Rome wasn’t built in a day – first thoughts on the Bletchley Park AI Safety Summit

9 November 2023
By Dru Corfield

The dust is beginning to settle on the much hyped (albeit nebulously orientated) Bletchley Park Artificial Intelligence Summit. Although it will take time for meaningful directives to filter out of the sleekly edited videos and beaming group photos of world leaders, some high-level observations can be made.

The first thing to note is the inherent contradiction between attempting to bring together a group of self-interested parties for the purpose of collective wellbeing. The ‘Bletchley Declaration’, signed by 28 countries, is an opaque commitment to co-ordinate international efforts on safeguarding against the dangers posed by AI. But a tension exists between nation states competing against each other for supremacy of the technology (and all the potential fiscal, technological and societal benefits that could entail) while recognising that in the wrong hands AI could have nefarious consequences and therefore needs a degree of regulation. In light of that fundamental conflict, the Bletchley Declaration can be viewed as a good start. It does not signal a new global regulatory framework, but it may be the blueprint for some such achievement in the future.

Perhaps the starkest demonstration of nations jostling for the title of world leader/global referee of AI development is the fact that on the first day of the Summit Kamala Harris, US Vice President, gave a speech at the US Embassy in London, unveiling the ‘United States AI Safety Institute’ on the responsible use of AI. This somewhat took the wind out of Rishi Sunak’s sails, who was hoping that the Bletchley Summit would be a springboard for the UK’s own Global AI Safety Institute. The UK Safety Institute is still going ahead, with various international partners, industry participants and academics, but significantly the USA has made clear that it will not be joining. Notably, the US Institute has had 30 signatories, one of whom is the UK.

Beyond typical Great Power rivalries, the Bletchley Summit was also forced to grapple between futuristic, dystopian deployment of AI on the one hand and real world ‘already happening’ AI risk on the other. Critics of the Summit pointed out that much of the discussion around AI safety and regulation focused on the former, at the expense of the latter. For example, the Prime Minister had an hour-long sit down with Elon Musk, who has been well documented in his “AI could end humanity” narrative, a position on which – among the tech community – the jury is still out. But little thought or discussion was given to the potential short-term impacts of AI, such as the warning by Nick Clegg of Meta that there is a real chance that invidious AI could generate disinformation and affect the elections next year in the US, India, Indonesia, Mexico and the UK. Likewise, little thought was given to the danger of discrimination bias in AI’s deep learning algorithms, which has already been demonstrated to have undesirable effects, for example in automated underwriting within the insurance industry (be it racial, geographical, or class bias).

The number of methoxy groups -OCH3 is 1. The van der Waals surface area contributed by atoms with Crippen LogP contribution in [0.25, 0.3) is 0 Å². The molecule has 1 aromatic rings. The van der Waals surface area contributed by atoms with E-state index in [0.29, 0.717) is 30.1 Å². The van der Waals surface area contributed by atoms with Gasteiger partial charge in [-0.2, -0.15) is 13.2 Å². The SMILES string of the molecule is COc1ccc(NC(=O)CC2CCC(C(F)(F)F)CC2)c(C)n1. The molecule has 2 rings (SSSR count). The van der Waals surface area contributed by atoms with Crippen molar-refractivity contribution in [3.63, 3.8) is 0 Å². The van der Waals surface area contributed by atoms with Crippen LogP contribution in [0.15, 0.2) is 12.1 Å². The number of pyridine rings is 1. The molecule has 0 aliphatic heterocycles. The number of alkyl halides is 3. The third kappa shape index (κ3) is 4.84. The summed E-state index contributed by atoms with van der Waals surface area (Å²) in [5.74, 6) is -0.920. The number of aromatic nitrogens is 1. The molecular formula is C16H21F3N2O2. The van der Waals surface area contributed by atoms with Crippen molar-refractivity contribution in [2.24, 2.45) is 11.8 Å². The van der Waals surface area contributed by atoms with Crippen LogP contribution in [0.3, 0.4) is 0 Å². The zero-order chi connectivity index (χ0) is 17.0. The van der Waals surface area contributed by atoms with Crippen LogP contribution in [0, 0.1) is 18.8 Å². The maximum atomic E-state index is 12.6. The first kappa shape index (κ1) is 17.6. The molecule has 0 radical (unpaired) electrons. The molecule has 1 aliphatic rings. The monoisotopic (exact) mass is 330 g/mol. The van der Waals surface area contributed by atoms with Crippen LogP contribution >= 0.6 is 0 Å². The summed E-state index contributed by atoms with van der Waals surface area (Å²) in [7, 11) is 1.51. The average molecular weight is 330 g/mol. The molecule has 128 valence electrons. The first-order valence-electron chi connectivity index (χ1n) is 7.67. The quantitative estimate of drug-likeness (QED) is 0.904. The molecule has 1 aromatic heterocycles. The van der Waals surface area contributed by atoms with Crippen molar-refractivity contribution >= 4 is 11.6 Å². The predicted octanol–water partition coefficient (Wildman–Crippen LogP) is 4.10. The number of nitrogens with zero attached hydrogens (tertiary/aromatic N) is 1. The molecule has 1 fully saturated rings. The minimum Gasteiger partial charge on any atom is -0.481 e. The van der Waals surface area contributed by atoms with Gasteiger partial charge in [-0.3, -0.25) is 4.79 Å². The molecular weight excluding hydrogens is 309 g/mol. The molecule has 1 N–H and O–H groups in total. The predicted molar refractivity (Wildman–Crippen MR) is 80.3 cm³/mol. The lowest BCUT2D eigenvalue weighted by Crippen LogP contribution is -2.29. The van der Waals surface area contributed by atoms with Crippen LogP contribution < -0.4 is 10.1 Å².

Similarly, the TUC was one of a dozen signatories to a letter to the Prime Minister that outlined concerns about the interest groups of the Summit. The opinion and concerns of small businesses (who have been documented as some of those most concerned about the threat of AI) were almost entirely overlooked in favour of the big tech firms. The argument suggested was that the power and influence of the companies like Meta, Google and X created a narrow interest group for the Summit, whereby some of the parties most concerned about AI safety did not get representation, let alone a seat at the table.

Perhaps focusing on the criticisms levied at the Summit is unfair, given the old mantra ‘if you try to please everyone, you’ll please no one’: given the complexities of AI and the amount of interest groups involved, it was almost inevitable that there would be grumblings. In some sense, any agreement should be mildly heralded – it could be argued that managing to get China and the USA to attend the same Summit was a diplomatic win, let alone to have both of them signing the Declaration. And as mentioned above, the Bletchley Summit is only a starting point: the Republic of Korea will co-host a virtual summit within the next six months before France hosts the next in-person event in 12 months. While it is true that there few concrete commitments or directives emerged from Buckinghamshire, Roma uno die non est condita.

Dru Corfield is an associate at Fenchurch Law